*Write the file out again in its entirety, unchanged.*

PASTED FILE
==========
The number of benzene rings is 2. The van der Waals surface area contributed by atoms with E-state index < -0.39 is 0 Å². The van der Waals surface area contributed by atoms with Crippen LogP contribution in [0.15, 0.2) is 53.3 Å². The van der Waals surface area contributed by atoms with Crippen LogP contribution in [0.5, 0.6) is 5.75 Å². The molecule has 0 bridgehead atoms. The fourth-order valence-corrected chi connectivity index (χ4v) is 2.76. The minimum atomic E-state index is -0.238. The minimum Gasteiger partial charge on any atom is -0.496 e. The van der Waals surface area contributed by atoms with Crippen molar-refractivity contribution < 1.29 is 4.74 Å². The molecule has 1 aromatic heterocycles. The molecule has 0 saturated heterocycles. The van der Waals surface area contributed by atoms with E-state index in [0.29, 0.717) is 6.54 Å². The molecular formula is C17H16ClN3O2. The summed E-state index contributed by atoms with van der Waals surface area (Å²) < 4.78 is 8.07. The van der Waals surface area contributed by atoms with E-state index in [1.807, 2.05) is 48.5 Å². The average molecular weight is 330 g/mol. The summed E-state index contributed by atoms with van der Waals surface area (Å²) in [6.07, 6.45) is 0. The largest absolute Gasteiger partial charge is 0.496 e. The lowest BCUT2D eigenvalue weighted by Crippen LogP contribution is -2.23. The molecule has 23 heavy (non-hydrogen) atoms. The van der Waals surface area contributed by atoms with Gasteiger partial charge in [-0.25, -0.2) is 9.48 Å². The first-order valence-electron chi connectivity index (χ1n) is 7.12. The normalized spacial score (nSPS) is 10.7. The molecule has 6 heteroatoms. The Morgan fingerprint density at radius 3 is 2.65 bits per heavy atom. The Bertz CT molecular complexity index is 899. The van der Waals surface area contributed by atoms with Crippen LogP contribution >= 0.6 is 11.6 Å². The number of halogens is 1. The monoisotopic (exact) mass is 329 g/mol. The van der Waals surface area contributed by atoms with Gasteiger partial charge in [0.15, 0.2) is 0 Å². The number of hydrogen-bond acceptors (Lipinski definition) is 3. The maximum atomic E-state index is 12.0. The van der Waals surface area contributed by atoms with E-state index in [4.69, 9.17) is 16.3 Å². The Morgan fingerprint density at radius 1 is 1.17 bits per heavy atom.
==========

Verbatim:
The number of benzene rings is 2. The van der Waals surface area contributed by atoms with E-state index < -0.39 is 0 Å². The van der Waals surface area contributed by atoms with Crippen LogP contribution in [0.15, 0.2) is 53.3 Å². The van der Waals surface area contributed by atoms with Crippen LogP contribution in [0.5, 0.6) is 5.75 Å². The molecule has 0 bridgehead atoms. The fourth-order valence-corrected chi connectivity index (χ4v) is 2.76. The minimum atomic E-state index is -0.238. The minimum Gasteiger partial charge on any atom is -0.496 e. The van der Waals surface area contributed by atoms with Crippen molar-refractivity contribution < 1.29 is 4.74 Å². The molecule has 1 aromatic heterocycles. The molecule has 0 saturated heterocycles. The van der Waals surface area contributed by atoms with E-state index in [0.29, 0.717) is 6.54 Å². The molecular formula is C17H16ClN3O2. The summed E-state index contributed by atoms with van der Waals surface area (Å²) < 4.78 is 8.07. The van der Waals surface area contributed by atoms with E-state index in [1.807, 2.05) is 48.5 Å². The average molecular weight is 330 g/mol. The summed E-state index contributed by atoms with van der Waals surface area (Å²) in [6.07, 6.45) is 0. The largest absolute Gasteiger partial charge is 0.496 e. The lowest BCUT2D eigenvalue weighted by Crippen LogP contribution is -2.23. The molecule has 23 heavy (non-hydrogen) atoms. The van der Waals surface area contributed by atoms with Gasteiger partial charge in [-0.25, -0.2) is 9.48 Å². The first-order valence-electron chi connectivity index (χ1n) is 7.12. The normalized spacial score (nSPS) is 10.7. The molecule has 6 heteroatoms. The Morgan fingerprint density at radius 3 is 2.65 bits per heavy atom. The Bertz CT molecular complexity index is 899. The van der Waals surface area contributed by atoms with Crippen LogP contribution >= 0.6 is 11.6 Å². The number of halogens is 1. The monoisotopic (exact) mass is 329 g/mol. The van der Waals surface area contributed by atoms with Gasteiger partial charge in [0.15, 0.2) is 0 Å². The number of hydrogen-bond acceptors (Lipinski definition) is 3. The maximum atomic E-state index is 12.0. The van der Waals surface area contributed by atoms with E-state index in [4.69, 9.17) is 16.3 Å². The Morgan fingerprint density at radius 1 is 1.17 bits per heavy atom.